My Wandering Eye is a series reacting to the crazy rising prices in the bourbon world. We’ve reached a place where even average products have hit the range where they compete price-wise with other types of aged spirits. If I’m going be asked to drop $40 to $70 on a mid-range bourbon, I might as well see what else I can get for that money. My hope is to see if another spirits category offers something that is downright tasty in that price range. The goal isn’t to find cheap spirits, but to maximize the quality, I’m getting at a particular price point. And one thing to remember is that these reviews will all be written from the perspective of a bourbon drinker.

As we are coming up on the Autumn Whiskey Release season, I think it is just about time to clear out the last of the items I bought the last time my eye wandered down the brandy aisle at Total Wine. It was a while ago as I was, once again, looking for a Christmas gift for my Korbel Brandy loving father. Often times, I will get him a cognac or an armagnac for Christmas as a treat. But of course, when I look for a gift for him, I often walk out with at least one gift for me as well.

The thing I found interesting about this gift set was that the company that produced it apparently bottled brandies from each of the regions they produce in separately. So conceivably you could taste the terroir of each region. It reminded me of a daydream I had many years ago of buying five barrels of new make whiskey from the same batch at the same distillery and aging them each in different climates to see what the differences were. Needless to say, that idea was too expensive for me. But if you want to do that feel free, just be sure to send me a sample of each when they are done.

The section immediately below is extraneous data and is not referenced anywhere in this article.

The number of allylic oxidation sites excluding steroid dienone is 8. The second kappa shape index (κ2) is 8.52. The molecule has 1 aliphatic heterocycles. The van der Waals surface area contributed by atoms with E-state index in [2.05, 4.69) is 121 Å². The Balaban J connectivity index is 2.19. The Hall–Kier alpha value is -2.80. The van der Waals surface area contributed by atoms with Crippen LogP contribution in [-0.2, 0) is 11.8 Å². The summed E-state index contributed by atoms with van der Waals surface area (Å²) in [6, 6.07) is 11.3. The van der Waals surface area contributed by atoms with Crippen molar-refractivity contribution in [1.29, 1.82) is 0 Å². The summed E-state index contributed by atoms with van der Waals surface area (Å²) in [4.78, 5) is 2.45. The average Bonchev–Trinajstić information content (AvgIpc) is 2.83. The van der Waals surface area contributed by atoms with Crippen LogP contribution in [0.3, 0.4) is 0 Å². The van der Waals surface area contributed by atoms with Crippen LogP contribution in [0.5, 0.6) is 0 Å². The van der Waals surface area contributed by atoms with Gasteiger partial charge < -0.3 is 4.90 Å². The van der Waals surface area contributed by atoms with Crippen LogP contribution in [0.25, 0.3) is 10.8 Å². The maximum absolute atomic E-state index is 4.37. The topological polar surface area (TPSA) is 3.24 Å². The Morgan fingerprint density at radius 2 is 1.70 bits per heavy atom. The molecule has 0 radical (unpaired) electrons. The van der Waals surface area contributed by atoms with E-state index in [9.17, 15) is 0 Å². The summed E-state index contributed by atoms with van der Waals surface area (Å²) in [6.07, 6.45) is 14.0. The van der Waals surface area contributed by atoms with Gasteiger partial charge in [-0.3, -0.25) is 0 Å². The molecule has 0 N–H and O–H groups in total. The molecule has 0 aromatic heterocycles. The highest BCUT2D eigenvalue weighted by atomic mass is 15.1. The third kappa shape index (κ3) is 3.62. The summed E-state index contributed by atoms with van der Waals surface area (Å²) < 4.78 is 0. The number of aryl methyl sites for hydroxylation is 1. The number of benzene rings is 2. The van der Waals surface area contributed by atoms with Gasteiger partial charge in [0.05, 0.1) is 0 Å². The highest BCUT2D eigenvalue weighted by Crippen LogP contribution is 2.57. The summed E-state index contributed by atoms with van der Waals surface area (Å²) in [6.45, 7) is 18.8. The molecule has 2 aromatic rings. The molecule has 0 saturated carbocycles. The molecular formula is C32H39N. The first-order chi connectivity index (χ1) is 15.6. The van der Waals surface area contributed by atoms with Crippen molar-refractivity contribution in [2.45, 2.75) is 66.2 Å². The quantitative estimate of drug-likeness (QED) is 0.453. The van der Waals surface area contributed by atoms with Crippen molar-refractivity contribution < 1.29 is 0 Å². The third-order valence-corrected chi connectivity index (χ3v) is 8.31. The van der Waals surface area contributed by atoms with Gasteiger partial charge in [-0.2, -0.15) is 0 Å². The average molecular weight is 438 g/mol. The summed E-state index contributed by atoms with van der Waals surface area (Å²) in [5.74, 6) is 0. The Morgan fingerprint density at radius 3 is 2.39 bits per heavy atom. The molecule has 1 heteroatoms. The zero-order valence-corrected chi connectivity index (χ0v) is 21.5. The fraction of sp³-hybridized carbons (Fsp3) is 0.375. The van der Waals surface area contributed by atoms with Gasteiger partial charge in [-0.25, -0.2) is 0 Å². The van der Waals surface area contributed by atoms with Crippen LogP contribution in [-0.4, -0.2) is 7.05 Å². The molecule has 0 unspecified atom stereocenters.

A. de Fussigny Cognac Collection

Petite Champagne VSOP

Nose: Delicate floral notes along with light wintergreen and dried fruit.

Mouth: Cinnamon, dried fruit, white sugar.

Finish: Fairly bitter.

Thoughts: Not a fan of this one. Can't get past the bitter finish. This is a distant number 5 of 5. We are not starting out well.

Borderies VSOP

Nose: Subtle. light notes of baking spice.

Mouth: Sweet, Floral, nutty and peppery.

Finish: Black pepper and caramel sweetness.

Thoughts: Nice pepperiness to it. Took me by surprise. It’s ok, but I wouldn’t seek it out. I rank this number 4 of the 5.

Fins Bois VSOP

Nose: Carmel covered raisins.

Mouth: Sweet and spicy, dried fruit, baking spice.

Finish: Caramel and baking spice.

Thoughts: Sweet. Very bourbon-like finish. This is where we enter the ones that we actually liked. Number 3 of the 5.

Organic VSOP

Nose: Lemon lime soda, light notes of baking spice

Mouth: Citrus, baking spice, almond.

Finish: Candied Almonds.

Thoughts: Delicate but quite tasty. This is a close number 2. I really like this one.

Grande Champagne VSOP

Nose: Dried fruit with a lime-like tartness.

Mouth: Lime, clove, mint, dried fruit.

Finish: Citrus and baking spice.

Thoughts: Refreshing. I like this one quite a bit. It reminds me of my favorite summer white wines with how crisp and refreshing it is. I liked this enough to look up the price. Total Wine has it for about $70 for a 750 mL. I may have to pick a bottle up next time it is in stock. I think it’s worth it. accepts no advertising. It is solely supported by the sale of the hand-made products I sell at the BourbonGuy Gifts store. If you'd like to support, visit And if you are an iOS user, look for Bourbon Guy in Apple News. Thanks!